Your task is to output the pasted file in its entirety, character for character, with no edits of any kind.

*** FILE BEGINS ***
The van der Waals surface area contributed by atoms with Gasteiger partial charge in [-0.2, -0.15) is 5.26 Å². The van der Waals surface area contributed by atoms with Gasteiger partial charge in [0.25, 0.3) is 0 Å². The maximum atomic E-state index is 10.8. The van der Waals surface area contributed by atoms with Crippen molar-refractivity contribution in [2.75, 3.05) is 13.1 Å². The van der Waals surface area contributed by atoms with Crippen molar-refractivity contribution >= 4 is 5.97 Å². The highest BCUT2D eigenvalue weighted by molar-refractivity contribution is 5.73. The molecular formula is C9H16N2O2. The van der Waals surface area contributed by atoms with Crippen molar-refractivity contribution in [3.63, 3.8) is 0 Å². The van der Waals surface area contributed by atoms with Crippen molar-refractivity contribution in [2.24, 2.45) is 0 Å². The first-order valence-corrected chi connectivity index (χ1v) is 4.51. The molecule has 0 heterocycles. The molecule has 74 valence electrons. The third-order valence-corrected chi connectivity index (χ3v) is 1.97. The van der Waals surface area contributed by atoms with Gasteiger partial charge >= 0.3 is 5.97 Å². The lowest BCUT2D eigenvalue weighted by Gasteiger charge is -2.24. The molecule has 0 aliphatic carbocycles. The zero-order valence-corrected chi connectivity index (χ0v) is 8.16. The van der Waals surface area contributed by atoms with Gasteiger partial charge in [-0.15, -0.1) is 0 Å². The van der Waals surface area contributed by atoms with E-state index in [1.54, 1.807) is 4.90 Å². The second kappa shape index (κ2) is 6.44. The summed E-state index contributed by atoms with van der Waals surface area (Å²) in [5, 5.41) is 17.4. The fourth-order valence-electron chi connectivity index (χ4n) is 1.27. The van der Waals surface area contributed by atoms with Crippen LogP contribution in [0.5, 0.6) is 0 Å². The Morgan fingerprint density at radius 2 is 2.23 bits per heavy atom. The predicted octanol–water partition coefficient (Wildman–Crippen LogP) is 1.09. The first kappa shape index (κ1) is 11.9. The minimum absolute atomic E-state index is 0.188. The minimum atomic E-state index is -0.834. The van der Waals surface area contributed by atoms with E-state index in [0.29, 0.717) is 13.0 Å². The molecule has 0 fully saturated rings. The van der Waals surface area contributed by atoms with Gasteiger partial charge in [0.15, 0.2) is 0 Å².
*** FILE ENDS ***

The van der Waals surface area contributed by atoms with Gasteiger partial charge in [-0.2, -0.15) is 5.26 Å². The van der Waals surface area contributed by atoms with Gasteiger partial charge in [0.25, 0.3) is 0 Å². The maximum atomic E-state index is 10.8. The van der Waals surface area contributed by atoms with Crippen molar-refractivity contribution in [2.75, 3.05) is 13.1 Å². The van der Waals surface area contributed by atoms with Crippen molar-refractivity contribution >= 4 is 5.97 Å². The highest BCUT2D eigenvalue weighted by molar-refractivity contribution is 5.73. The molecular formula is C9H16N2O2. The van der Waals surface area contributed by atoms with Crippen molar-refractivity contribution in [3.63, 3.8) is 0 Å². The van der Waals surface area contributed by atoms with Crippen molar-refractivity contribution in [2.24, 2.45) is 0 Å². The first-order valence-corrected chi connectivity index (χ1v) is 4.51. The molecule has 0 heterocycles. The molecule has 74 valence electrons. The third-order valence-corrected chi connectivity index (χ3v) is 1.97. The van der Waals surface area contributed by atoms with Gasteiger partial charge >= 0.3 is 5.97 Å². The lowest BCUT2D eigenvalue weighted by Gasteiger charge is -2.24. The molecule has 0 aliphatic carbocycles. The zero-order valence-corrected chi connectivity index (χ0v) is 8.16. The van der Waals surface area contributed by atoms with Gasteiger partial charge in [-0.15, -0.1) is 0 Å². The van der Waals surface area contributed by atoms with E-state index in [1.54, 1.807) is 4.90 Å². The second kappa shape index (κ2) is 6.44. The summed E-state index contributed by atoms with van der Waals surface area (Å²) in [5, 5.41) is 17.4. The fourth-order valence-electron chi connectivity index (χ4n) is 1.27. The van der Waals surface area contributed by atoms with Crippen LogP contribution in [0.5, 0.6) is 0 Å². The Morgan fingerprint density at radius 2 is 2.23 bits per heavy atom. The predicted octanol–water partition coefficient (Wildman–Crippen LogP) is 1.09. The first kappa shape index (κ1) is 11.9. The minimum absolute atomic E-state index is 0.188. The minimum atomic E-state index is -0.834. The van der Waals surface area contributed by atoms with E-state index in [0.29, 0.717) is 13.0 Å². The molecule has 0 fully saturated rings. The van der Waals surface area contributed by atoms with Gasteiger partial charge in [0.15, 0.2) is 0 Å².